**Scikit-learn**, one of the most popular libraries for machine learning in Python, offers several functions for **generating datasets** suitable for many clustering purposes. These functions allow you to create summary datasets, which are artificially created with the specific goal of being used to perform clustering operations and to evaluate the performance of clustering algorithms.

## The datasets that can be generated by Scikit-learn

The Scikit-learn library provides a series of functions that allows you to simply and automatically generate a series of datasets suitable for clustering studies. Each function allows you to generate distributions of points in a dataset with particular characteristics which generates natural clusters with peculiar shapes, specific for each case. Let’s see a list of these functions:

- make_blobs: Generate a set of isotropic blobs for clustering.
- make_moons: Generate two semicircles arranged inside each other for clustering.
- make_circles: Generate a circle of points arranged around another circle for clustering.
- make_gaussian_quantiles: Generate clusters of points distributed according to a multivariate Gaussian.
- make_s_curve: Generates an S-shaped 3D wave that can be used for clustering.
- make_swiss_roll: Generates a Swiss roll-shaped dataset that can be used for clustering.

These datasets can be used to test clustering algorithms or to perform clustering experiments in controlled environments. An important notification is that some of these functions generate labeled datasets, i.e. with in addition (returned y value) the cluster membership labels. Let’s see how the function group is divided

Labeled datasets:

**make_blobs****make_moons****make_circles****make_gaussian_quantiles**

Unlabeled datasets:

**make_s_curve****make_swiss_roll**

This allows you to choose the right function based on your clustering or classification needs.

## The generation of summary datasets for clustering with scikit-learn

Now let’s see how we can generate these summary datasets in code. Their implementation is really very simple and consists of just one function call. Let’s write the code

```
from sklearn.datasets import make_blobs
# Generate a dataset of 1000 points distributed in 5 clusters
# with standard deviation (cluster_std) set to 1.0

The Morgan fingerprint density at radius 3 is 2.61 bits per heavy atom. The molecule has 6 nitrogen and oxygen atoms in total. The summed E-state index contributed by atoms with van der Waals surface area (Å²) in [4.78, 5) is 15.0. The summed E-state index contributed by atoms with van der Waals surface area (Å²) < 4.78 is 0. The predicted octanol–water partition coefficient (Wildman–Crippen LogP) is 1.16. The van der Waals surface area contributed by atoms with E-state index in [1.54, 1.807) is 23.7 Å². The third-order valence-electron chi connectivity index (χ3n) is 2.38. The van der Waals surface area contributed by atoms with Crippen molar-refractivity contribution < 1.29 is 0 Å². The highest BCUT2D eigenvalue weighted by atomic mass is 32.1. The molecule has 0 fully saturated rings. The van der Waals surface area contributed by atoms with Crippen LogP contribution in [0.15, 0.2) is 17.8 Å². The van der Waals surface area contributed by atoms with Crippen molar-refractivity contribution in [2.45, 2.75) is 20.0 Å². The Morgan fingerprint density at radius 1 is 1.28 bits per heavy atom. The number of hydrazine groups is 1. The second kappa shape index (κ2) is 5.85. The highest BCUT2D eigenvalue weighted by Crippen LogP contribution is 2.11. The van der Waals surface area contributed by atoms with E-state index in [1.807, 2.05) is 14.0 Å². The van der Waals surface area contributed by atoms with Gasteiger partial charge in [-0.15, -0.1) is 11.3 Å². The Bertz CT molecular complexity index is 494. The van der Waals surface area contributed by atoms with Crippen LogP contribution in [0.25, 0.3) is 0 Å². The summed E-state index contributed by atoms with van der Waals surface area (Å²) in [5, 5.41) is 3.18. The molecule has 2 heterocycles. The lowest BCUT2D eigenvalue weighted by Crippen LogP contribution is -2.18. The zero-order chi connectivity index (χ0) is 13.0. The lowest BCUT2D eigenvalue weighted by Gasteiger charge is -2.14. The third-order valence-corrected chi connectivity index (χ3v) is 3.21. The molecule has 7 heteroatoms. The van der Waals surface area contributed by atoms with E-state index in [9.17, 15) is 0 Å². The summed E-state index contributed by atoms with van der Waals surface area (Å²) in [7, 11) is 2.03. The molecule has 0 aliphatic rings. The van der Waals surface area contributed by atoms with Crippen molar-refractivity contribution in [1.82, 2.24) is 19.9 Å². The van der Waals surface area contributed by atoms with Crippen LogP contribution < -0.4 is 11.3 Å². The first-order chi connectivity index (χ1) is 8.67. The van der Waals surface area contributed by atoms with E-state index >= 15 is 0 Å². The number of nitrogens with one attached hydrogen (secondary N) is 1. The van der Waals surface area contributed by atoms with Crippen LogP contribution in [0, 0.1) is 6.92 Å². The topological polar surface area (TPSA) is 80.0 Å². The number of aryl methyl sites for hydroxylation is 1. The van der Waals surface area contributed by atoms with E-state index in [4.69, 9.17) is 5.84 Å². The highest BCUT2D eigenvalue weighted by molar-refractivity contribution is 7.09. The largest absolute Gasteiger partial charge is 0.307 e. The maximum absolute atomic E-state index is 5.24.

X, y = make_blobs(n_samples=1000, centers=5, cluster_std=1.0, random_state=42)
```

cluster has a standard deviation (variability) of the points equal to 1.0. The points generated are represented in a scatter plot where each color represents a class to which it belongs.

Here is an explanation of the parameters used in the make_blobs function:

**n_samples:**This parameter specifies the total number of points to generate in the dataset. In our example, n_samples=1000 indicates that we want to generate a dataset with 1000 points.**centers**: This parameter indicates the number of clusters to generate in the dataset. In our example, centers=5 specifies that we want to generate 5 distinct clusters.**cluster_std:**This parameter controls the standard deviation (variability) of the generated clusters. A higher value of cluster_std means that the points within each cluster will be more dispersed, while a lower value means that the points will be more compact around the center of the cluster. In our example, cluster_std=1.0 indicates that we want clusters with a standard deviation of 1.0.**random_state:**This parameter is used to initialize the pseudo-random number generator. Providing a value to random_state ensures that the results are reproducible. If two calls to make_blobs use the same value for random_state, they will generate the same dataset. In our example, random_state=42 is an arbitrary value used for reproducibility of results. You can choose any integer for this parameter.

To be able to visualize the distribution of the dataset and the clusters built in it, we can use the matplotlib library. So let’s write the following code

```
import matplotlib.pyplot as plt
# Plot the generated points
plt.figure(figsize=(8, 6))
plt.scatter(X[:, 0], X[:, 1], c=y, cmap='viridis', s=50, alpha=0.7)
plt.title('Dataset of Isotropic Blobs')
plt.xlabel('Feature 1')
plt.ylabel('Feature 2')
plt.colorbar(label='Class')
plt.grid(True)
plt.show()
```

Running the code we get the following representation:

The datasets generated by Scikit-learn for clustering were created with the goal of providing users with versatile tools to explore and understand how clustering algorithms work. These datasets are useful in different contexts.

## Isotropic Blob Dataset

We have just seen how Scikit-learn’s make_blobs function generates a synthetic dataset composed of clusters of points, commonly called “blobs”. These blobs are randomly distributed in the feature space according to an isotropic Gaussian distribution, meaning that the variance is the same in all directions.

This type of dataset is useful for testing and evaluating clustering algorithms, as it offers precise control over cluster parameters. It is particularly useful for evaluating clustering algorithms that require spherical or isotropic clusters.

## Moon-Shaped Dataset

Scikit-learn’s make_moons function generates a synthetic dataset composed of two overlapping semicircles. Here are some main characteristics of a dataset generated with make_moons:

**Shape of the clusters:**The generated clusters are made up of two overlapping semicircles. This makes the dataset particularly useful for testing clustering algorithms that need to handle nonlinear or complex clusters.**Noise:**You can specify the level of noise in the dataset via the noise parameter. This allows you to control how much the generated points can deviate from the ideal shape of the semicircles.**Number of points:**You can specify the number of points generated via the n_samples parameter.**Distribution:**The points within each semicircle are evenly distributed along the curve of the semicircle.

```
from sklearn.datasets import make_moons
import matplotlib.pyplot as plt
X, y = make_moons(n_samples=1000, noise=0.1, random_state=42)
plt.figure(figsize=(8, 6))